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If you have the following code:

var global = this;
function A () {
    function B () {
        return this;
    return B();
var C = new A();
C === global // true

Why does the this in function B refer to the global space and not the this of the object A?

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In addition to @Pointy's answer, you can see this technique in practice here. (The second code snippet) – phant0m Aug 5 '12 at 13:36
up vote 3 down vote accepted

The value of this is determined upon every function call. Because B is called without any context, the value of this is the global object.

It's possible to preserve this in an outer context by simply copying it:

function A() {
  var x = this;
  function B() {
    return x;
  return B();
share|improve this answer

this has nothing to do with scope, it's not a variable. It's a keyword that evaluates to the currently executing function's object context. The function's object context is determined by how you call it. It doesn't matter where or how the function is defined.

When you call a function like fn() then it is not in object context and the language wrongly attempts to work around it when it should just throw an error at the mere sight of this. This is somewhat fixed in strict mode where it would evaluate to undefined.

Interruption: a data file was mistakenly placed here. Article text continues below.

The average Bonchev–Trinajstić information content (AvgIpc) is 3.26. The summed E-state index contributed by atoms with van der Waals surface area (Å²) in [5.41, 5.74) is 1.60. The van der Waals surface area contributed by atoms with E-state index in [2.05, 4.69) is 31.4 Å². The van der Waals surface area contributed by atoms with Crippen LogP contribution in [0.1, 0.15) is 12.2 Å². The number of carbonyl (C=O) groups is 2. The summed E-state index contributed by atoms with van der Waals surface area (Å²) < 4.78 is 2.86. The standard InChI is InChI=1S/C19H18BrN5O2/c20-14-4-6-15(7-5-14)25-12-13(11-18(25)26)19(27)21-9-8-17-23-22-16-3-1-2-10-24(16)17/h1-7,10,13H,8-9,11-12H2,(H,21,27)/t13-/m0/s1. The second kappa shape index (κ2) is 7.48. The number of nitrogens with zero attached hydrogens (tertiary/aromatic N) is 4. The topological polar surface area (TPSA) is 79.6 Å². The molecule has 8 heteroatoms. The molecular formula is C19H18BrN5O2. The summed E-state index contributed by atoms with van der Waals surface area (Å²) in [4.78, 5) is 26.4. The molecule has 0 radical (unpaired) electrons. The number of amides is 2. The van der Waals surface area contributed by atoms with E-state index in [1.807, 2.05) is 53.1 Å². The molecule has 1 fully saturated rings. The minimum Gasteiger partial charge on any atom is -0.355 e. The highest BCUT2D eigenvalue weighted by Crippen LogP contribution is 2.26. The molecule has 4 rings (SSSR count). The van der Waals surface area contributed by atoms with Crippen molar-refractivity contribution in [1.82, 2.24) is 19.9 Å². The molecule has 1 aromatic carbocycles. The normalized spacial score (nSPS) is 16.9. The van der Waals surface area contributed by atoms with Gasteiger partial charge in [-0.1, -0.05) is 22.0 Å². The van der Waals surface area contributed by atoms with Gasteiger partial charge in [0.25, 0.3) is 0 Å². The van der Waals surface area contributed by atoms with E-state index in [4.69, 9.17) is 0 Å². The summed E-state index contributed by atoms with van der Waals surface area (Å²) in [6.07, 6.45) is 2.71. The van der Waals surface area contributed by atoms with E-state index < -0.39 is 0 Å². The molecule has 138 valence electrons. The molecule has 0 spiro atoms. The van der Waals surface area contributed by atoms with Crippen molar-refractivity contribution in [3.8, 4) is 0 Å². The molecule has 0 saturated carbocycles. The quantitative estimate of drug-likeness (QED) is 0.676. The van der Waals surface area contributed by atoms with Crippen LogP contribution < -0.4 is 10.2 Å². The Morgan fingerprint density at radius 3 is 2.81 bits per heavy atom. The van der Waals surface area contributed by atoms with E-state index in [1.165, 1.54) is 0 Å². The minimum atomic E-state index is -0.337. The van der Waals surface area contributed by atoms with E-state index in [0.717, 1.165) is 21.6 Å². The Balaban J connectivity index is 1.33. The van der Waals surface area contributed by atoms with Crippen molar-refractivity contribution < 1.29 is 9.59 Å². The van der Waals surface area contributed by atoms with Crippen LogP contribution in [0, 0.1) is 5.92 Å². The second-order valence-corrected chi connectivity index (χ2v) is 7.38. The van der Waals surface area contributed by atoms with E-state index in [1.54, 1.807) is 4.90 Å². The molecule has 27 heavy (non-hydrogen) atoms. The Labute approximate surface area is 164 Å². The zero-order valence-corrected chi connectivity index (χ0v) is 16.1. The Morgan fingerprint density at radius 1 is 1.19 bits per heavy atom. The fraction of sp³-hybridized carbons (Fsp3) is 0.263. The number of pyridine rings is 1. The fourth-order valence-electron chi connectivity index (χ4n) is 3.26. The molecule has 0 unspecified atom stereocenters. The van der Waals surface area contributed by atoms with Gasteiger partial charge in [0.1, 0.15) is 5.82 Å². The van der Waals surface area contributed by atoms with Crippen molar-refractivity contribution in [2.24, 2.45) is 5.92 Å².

When you call a function as a property of some object I.E. obj.fn() then obj is bound to this for that call.

Since it would be clunky having to attach a function to some object just to get the right object context for the call, all functions inherit a .call method that allows you to specify the object context explicitly:

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To accompany Pointy's correct answer:

The reasoning for this is because you can do whatever you want with functions. You can return function B from function A, and save it as a global variable.

Or you could append function B as a method to an Object, or a dozen objects. Or you could use it in an AJAX callback, or use it as a callback from a timer.

Because the engine doesn't know what's going to happen with function B, the language says that this refers to whatever the function is being called on, at the time it's called.

This adds a lot of dynamism to the language, but it also adds a lot of headache, if you're not sure what "this" is pointing to at any given time.

Rule of thumb:

If the function is directly attached as the method of an object, or a function is being called with .call or .apply and being fed a context, like, then this refers to window.

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Thanks to all that replied. I really appreciate your time. I understand now. – Paul Thompson Aug 6 '12 at 18:36

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